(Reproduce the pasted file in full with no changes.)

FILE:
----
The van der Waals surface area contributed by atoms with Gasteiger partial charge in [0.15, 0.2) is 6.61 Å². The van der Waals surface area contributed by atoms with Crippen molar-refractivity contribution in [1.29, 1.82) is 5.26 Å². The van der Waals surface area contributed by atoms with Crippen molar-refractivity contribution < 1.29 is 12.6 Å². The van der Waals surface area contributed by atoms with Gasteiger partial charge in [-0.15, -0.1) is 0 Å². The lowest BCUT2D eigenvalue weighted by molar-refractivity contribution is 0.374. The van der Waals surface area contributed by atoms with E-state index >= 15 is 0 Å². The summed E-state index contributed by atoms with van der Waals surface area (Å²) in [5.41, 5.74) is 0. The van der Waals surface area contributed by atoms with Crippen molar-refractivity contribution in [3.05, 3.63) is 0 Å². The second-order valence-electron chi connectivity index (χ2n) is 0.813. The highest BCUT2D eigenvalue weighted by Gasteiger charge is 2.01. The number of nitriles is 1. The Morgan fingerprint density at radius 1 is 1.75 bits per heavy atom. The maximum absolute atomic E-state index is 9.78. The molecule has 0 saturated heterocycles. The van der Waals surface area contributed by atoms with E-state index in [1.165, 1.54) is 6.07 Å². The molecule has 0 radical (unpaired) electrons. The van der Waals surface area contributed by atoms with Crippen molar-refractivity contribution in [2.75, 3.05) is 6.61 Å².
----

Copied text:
The van der Waals surface area contributed by atoms with Gasteiger partial charge in [0.15, 0.2) is 6.61 Å². The van der Waals surface area contributed by atoms with Crippen molar-refractivity contribution in [1.29, 1.82) is 5.26 Å². The van der Waals surface area contributed by atoms with Crippen molar-refractivity contribution < 1.29 is 12.6 Å². The van der Waals surface area contributed by atoms with Gasteiger partial charge in [-0.15, -0.1) is 0 Å². The lowest BCUT2D eigenvalue weighted by molar-refractivity contribution is 0.374. The van der Waals surface area contributed by atoms with E-state index >= 15 is 0 Å². The summed E-state index contributed by atoms with van der Waals surface area (Å²) in [5.41, 5.74) is 0. The van der Waals surface area contributed by atoms with Crippen molar-refractivity contribution in [3.05, 3.63) is 0 Å². The second-order valence-electron chi connectivity index (χ2n) is 0.813. The highest BCUT2D eigenvalue weighted by Gasteiger charge is 2.01. The number of nitriles is 1. The Morgan fingerprint density at radius 1 is 1.75 bits per heavy atom. The maximum absolute atomic E-state index is 9.78. The molecule has 0 saturated heterocycles. The van der Waals surface area contributed by atoms with E-state index in [1.165, 1.54) is 6.07 Å². The molecule has 0 radical (unpaired) electrons. The van der Waals surface area contributed by atoms with Crippen molar-refractivity contribution in [2.75, 3.05) is 6.61 Å².